Tuesday, December 03, 2013

Only a Pawn in the Game? Dylan Sued Over Bogus Allegations of Racists Remarks

Dylan performing at a benefit in Greenwood, Miss. in 1963
When I heard on the radio earlier today that Bob Dylan was under investigation by French authorities over charges he allegedly incited racial hatred in violation of French law because of a quote from an interview he did in Rolling Stone last year, I did a double-take.

CRICCF, the group that is suing Dylan, is a small organization based in France that supports the rights and interests of Croatian people. They're citing a small quote taken totally out of context from an extensive (and fascinating) Rolling Stone interview with Dylan from September 27, 2012.

I read that interview when it came out last year and while I'm not a Dylan scholar or anything I've seen him in concert and do know a little about him; so let me just be on record as saying it sounds like this CRICCF group has absolutely no clue about the man they are suing. Let's come back to them and their dubious lawsuit in a moment.

Forget the fact that Dylan is an icon and arguably one of the most influential songwriter/musicians of the 20th century, this is a man who not only stood up for African-Americans during the height of the civil rights era in the early 1960's; his music helped to define the movement at a critical juncture. He generously gave of his creativity, energy, resources, time and fame to bring more attention to the cause too; and he didn't just stand around paying lip service to it either.      

Take a look at the photo above. That's Dylan at a small civil rights gathering in Greenwood, Mississippi on July 2, 1963 - 21 days after 37 year-old civil rights leader Medgar Evers (a World War II veteran who served in Europe) was shot in the back and killed in the carport of his home in Jackson, Mississippi just after returning from a meeting with NAACP lawyers near midnight on June 12, 1963 just a few feet from his wife and three children.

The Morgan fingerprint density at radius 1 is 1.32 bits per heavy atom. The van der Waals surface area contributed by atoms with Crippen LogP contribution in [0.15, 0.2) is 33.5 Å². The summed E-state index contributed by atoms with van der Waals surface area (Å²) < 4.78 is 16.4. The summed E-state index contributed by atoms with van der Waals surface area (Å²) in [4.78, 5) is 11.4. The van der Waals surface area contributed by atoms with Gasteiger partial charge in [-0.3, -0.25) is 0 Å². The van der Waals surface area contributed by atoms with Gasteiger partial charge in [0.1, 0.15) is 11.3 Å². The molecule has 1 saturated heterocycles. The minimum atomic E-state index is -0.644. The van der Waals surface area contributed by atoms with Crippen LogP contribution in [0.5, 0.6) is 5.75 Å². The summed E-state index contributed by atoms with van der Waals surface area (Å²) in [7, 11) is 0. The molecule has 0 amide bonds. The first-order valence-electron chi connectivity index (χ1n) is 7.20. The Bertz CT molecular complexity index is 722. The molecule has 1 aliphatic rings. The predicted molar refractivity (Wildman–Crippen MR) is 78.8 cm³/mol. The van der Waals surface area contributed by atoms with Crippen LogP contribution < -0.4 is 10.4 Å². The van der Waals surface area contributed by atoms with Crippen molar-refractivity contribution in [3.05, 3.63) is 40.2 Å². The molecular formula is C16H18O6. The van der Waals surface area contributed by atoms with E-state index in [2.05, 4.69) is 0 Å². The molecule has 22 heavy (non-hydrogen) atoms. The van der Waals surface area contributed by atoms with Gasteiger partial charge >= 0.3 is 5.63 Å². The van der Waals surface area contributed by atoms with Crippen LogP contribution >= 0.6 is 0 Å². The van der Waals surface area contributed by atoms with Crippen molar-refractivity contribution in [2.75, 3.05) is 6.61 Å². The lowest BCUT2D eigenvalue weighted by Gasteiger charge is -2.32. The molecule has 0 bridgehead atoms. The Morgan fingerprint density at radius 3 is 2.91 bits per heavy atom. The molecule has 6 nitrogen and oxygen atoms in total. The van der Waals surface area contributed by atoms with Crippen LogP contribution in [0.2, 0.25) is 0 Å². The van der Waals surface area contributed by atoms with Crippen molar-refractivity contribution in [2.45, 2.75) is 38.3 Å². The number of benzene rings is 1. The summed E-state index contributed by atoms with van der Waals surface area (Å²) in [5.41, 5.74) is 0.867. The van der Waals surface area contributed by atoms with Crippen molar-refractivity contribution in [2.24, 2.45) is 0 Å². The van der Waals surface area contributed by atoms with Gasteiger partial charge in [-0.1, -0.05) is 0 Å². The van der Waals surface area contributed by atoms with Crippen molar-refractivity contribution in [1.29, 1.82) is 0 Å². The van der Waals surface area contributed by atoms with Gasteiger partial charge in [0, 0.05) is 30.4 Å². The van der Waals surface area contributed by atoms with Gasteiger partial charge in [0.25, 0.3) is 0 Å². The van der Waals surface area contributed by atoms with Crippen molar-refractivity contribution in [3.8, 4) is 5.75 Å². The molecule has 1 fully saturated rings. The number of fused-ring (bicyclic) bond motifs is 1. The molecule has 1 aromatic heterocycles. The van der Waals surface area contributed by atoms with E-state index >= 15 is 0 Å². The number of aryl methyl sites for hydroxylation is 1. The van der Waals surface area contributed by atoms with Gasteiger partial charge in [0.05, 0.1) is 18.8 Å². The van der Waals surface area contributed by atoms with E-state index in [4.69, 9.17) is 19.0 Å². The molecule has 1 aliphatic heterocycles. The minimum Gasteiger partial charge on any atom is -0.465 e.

In the photo Dylan is singing, "Only a Pawn in the Game", a powerful protest song he wrote in response to Ever's murder; which shocked the nation and the world. With the recent 50th anniversary of the March on Washington, it's also significant to note that Bob Dylan was there too and "Only a Pawn in the Game" was one of the songs he sang on the same steps of the Lincoln Memorial where Dr. Martin Luther King, Jr. gave his "I Have a Dream" speech and Gospel singer extraordinaire Mahalia Jackson floored the 250,000-plus present with her version of "How I Got Over".

But that wasn't Dylan's first protest song written in support of civil rights either, and it wouldn't be his last.

Dylan's songs "A Hard Rain's Gonna Fall" and "Blowin' in the Wind" were already widely known and closely linked to the wider protest movement for the civil rights themes in the lyrics. In 1962 he wrote "Oxford Town" about the violence and riots that ensued in the town of Oxford, Mississippi on and around the campus of the University of Mississippi in 1962 after President John F. Kennedy ordered Federal Marshals to the town to ensure that the enrollment of James Meredith, the first black student to be admitted to the school, was enforced.

Later in 1963, Dylan also wrote "The Lonesome Death of Hattie Carroll", a song based on the account of the murder of a 51 year-old black bartender named Hattie Carroll.